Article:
CAPMM Team

Co-Directors

 

Lance A. LiottaLance A. Liotta, MD, PhD
Co-Director
 

 

Emanuel F. Petricoin IIIEmanuel Petricoin III, PhD
Co-Director
 

 

 

 

Administrative Team

 

Peggy HackettPeggy Hackett
Assistant to Center Directors
Email: phackett@gmu.edu
Phone: (703) 993-9526

 

 

Carly StellCarly Stell
Senior Grants Administrator, Office of Sponsored Programs
Email: cstell@gmu.edu
 

 

 

Research Team

 

Robyn AraujoRobyn P. Araujo, PhD
Research Assistant Professor
Email: raraujo@gmu.edu

Robyn’s particular research emphasis is cancer cell signaling.  Through the development of novel mathematical formulations of cellular protein networks, with an emphasis on network motifs, feedback loops and other regulatory mechanisms, she has proposed a number of novel approaches to cancer treatment, including ‘network-targeted’ combination therapies and ‘control-oriented’ targeted therapies.  Her ongoing development of mathematical models contributes to the wider goals of CAPMM by providing vital insights on how to interpret the highly complex data-sets that result from high-throughput profiling of cellular protein networks, and by promoting a greater understanding of how these signaling networks are affected by anti-cancer drugs.

Valerie CalvertValerie Calvert, BS
Research Assistant Professor
Email: vcalvert@gmu.edu
 

 

Jianghong DengJianghong Deng, MS
Biostatistician
Email: jdeng@gmu.edu

Jianghong specializes in medical diagnostic tests, sample size calculation, survival analysis, predictive model development and high-dimensional data analysis technology. A user of SAS, R, and JMP, Jianghong is a member of the American Statistical Association and the American Association for Cancer Research. 

Virginia EspinaVirginia Espina, PhD, MT(ASCP)
Research Assistant Professor
Email: vespina@gmu.edu

Dr. Virginia Espina is the former Manager of the Laser Capture Microdissection Core facility at the National Institutes of Health/National Cancer Institute, within the Laboratory of Pathology and the NCI-FDA Clinical Proteomics Program. Dr. Espina's career began as a Medical Technologist in clinical laboratories. She has extensive clinical laboratory experience, including clinical chemistry and Blood Bank.  Her thorough knowledge of clinical quality control and quality assurance issues and regulations compliment her clinical research initiatives, which include phosphoprotein stability, effects of therapy on protein cell signaling pathways, and live cell/tissue microdissection. She currently has multiple roles in the Center for Applied Proteomics and Molecular Medicine, including CAP/CLIA laboratory director, research laboratory manager, instructor, and researcher.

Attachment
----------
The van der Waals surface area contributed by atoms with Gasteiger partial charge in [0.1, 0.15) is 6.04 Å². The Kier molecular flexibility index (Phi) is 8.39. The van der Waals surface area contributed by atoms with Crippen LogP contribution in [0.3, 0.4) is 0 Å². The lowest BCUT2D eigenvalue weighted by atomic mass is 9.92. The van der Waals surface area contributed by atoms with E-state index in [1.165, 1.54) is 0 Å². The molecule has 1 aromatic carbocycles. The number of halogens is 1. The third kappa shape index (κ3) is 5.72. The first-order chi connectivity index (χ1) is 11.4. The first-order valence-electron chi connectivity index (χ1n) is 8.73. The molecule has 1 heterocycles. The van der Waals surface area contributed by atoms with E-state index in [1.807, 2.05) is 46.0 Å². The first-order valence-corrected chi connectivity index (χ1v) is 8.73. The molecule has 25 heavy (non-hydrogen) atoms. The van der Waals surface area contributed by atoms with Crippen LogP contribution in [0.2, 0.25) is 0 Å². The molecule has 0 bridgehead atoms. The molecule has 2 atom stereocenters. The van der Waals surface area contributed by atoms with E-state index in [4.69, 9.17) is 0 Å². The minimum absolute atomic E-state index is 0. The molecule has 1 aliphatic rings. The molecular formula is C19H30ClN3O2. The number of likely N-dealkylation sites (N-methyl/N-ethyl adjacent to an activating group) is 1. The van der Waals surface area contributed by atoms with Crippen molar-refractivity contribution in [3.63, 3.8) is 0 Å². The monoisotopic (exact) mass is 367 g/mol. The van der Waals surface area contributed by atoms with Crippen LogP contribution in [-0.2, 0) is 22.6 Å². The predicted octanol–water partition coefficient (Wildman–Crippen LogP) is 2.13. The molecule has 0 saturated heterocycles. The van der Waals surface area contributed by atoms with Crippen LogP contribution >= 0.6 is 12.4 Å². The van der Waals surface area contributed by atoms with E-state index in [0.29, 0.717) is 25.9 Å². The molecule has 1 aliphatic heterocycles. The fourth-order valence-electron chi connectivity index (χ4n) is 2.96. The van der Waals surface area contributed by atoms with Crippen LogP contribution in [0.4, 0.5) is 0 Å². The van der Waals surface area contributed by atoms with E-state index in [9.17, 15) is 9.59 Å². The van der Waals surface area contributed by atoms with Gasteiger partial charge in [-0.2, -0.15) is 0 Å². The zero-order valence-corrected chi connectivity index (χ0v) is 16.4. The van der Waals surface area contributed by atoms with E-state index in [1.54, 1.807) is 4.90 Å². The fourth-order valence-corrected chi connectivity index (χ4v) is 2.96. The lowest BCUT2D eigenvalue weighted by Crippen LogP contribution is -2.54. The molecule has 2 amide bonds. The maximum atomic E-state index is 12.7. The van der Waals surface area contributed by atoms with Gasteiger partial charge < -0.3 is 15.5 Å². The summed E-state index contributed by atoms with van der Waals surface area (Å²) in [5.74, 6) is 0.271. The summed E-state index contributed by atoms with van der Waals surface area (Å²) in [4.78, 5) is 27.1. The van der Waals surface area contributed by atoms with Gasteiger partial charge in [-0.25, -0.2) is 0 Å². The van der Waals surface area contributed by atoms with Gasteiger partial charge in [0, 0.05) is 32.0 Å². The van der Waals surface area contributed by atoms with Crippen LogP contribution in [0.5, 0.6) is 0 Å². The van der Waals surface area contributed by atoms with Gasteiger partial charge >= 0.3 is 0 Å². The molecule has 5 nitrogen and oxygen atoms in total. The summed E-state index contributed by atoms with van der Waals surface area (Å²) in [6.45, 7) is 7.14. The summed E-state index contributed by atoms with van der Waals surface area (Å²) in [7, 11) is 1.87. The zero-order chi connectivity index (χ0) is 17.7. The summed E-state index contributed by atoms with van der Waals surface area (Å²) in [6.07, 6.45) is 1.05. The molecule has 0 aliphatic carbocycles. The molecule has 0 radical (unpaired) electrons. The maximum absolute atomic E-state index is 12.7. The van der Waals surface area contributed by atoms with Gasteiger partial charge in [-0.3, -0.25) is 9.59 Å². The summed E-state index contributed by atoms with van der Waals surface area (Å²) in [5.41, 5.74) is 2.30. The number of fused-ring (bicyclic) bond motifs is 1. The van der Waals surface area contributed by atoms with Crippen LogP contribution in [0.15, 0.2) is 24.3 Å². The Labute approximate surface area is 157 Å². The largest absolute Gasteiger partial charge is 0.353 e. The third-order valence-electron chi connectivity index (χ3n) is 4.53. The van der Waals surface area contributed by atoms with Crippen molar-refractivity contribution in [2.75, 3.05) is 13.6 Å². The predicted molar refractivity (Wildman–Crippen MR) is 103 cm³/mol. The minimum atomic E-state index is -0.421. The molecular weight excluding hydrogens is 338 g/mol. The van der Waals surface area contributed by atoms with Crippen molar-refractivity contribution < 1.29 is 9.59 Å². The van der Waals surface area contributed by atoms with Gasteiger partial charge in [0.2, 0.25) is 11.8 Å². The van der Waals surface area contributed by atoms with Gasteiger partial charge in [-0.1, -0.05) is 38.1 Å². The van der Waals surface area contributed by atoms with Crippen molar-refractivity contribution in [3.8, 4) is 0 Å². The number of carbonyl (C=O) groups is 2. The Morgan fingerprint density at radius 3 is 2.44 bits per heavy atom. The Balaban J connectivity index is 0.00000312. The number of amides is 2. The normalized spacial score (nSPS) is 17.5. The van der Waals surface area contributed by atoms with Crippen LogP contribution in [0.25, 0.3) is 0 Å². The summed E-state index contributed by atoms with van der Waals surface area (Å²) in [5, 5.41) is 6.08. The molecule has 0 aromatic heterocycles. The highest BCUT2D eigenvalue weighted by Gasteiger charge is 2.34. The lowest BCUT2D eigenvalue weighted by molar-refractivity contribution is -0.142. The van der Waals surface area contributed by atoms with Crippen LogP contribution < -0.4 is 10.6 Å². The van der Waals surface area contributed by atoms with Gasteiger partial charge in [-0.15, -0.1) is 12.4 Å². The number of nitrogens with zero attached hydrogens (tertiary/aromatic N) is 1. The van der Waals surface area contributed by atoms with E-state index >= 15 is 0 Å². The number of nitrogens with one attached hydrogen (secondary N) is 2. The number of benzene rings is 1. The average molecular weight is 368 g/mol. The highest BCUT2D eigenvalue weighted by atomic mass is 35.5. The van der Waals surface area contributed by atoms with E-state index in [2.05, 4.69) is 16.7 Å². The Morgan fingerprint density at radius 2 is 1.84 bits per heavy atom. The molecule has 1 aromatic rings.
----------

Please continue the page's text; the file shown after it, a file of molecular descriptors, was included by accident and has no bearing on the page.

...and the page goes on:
In varying degrees, she has been involved in a number of functional proteomics-based research projects and clinical trials at George Mason University and the National Institutes of Health/National Cancer Institute. The studies performed by Dr. Espina have involved a wide spectrum of proteomic approaches, including classical western blotting, laser capture microdissection and reverse phase protein microarrays, that yielded elucidation of phosphorylation specific kinase events in the tumor-host microenvironment of multiple myeloma, breast, lung and ovarian cancer. Dr. Espina’s responsibilities include lab management for the CAP/CLIA compliant clinical trial laboratory, co-PI on a Breast DCIS chemoprevention clinical trial, as well as translational research involving nanoparticle applications for harvesting biomarkers, identification of breast cancer progenitor cells in pre-invasive lesions, and elucidation of cell signaling cascades in cancer and infectious disease. Dr. Espina is the lead scientist developing phosphoprotein preservatives as an alternative to formalin fixation.

 

                           
Isela GallagherIsela Gallagher, MS
Research Specialist
Email: rgallag3@gmu.edu

Isela’s research incorporates laser capture microdissection, reverse phase protein microarrays, western blotting, and immunohistochemistry to investigate unique signaling pathway profiles in cancer tissue that can be utilized for diagnosis, prognosis, targeted therapeutics and individualized therapy.

Alessandra LuchiniAlessandra Luchini, PhD
Assistant Professor
Email: aluchini@gmu.edu

 

 


Claudius MuellerClaudius Mueller, PhD